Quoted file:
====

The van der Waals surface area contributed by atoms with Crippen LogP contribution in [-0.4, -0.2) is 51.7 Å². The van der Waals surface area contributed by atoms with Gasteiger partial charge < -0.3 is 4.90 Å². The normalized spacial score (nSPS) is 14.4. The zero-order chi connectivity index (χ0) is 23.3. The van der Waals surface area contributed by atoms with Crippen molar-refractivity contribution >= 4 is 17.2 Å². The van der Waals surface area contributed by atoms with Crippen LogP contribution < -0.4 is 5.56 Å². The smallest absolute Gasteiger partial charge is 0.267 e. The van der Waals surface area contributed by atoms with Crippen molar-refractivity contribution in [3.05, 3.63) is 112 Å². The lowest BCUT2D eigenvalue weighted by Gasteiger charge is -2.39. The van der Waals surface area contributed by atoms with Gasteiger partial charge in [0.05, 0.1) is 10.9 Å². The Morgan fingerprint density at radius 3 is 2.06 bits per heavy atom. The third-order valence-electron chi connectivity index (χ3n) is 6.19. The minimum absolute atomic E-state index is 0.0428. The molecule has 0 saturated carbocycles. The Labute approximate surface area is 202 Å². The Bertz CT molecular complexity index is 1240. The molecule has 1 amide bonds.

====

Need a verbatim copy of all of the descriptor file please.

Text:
The van der Waals surface area contributed by atoms with Crippen LogP contribution in [-0.4, -0.2) is 51.7 Å². The van der Waals surface area contributed by atoms with Gasteiger partial charge < -0.3 is 4.90 Å². The normalized spacial score (nSPS) is 14.4. The zero-order chi connectivity index (χ0) is 23.3. The van der Waals surface area contributed by atoms with Crippen molar-refractivity contribution >= 4 is 17.2 Å². The van der Waals surface area contributed by atoms with Crippen LogP contribution < -0.4 is 5.56 Å². The smallest absolute Gasteiger partial charge is 0.267 e. The van der Waals surface area contributed by atoms with Crippen molar-refractivity contribution in [3.05, 3.63) is 112 Å². The lowest BCUT2D eigenvalue weighted by Gasteiger charge is -2.39. The van der Waals surface area contributed by atoms with Gasteiger partial charge in [0.05, 0.1) is 10.9 Å². The Morgan fingerprint density at radius 3 is 2.06 bits per heavy atom. The third-order valence-electron chi connectivity index (χ3n) is 6.19. The minimum absolute atomic E-state index is 0.0428. The molecule has 0 saturated carbocycles. The Labute approximate surface area is 202 Å². The Bertz CT molecular complexity index is 1240. The molecule has 1 amide bonds.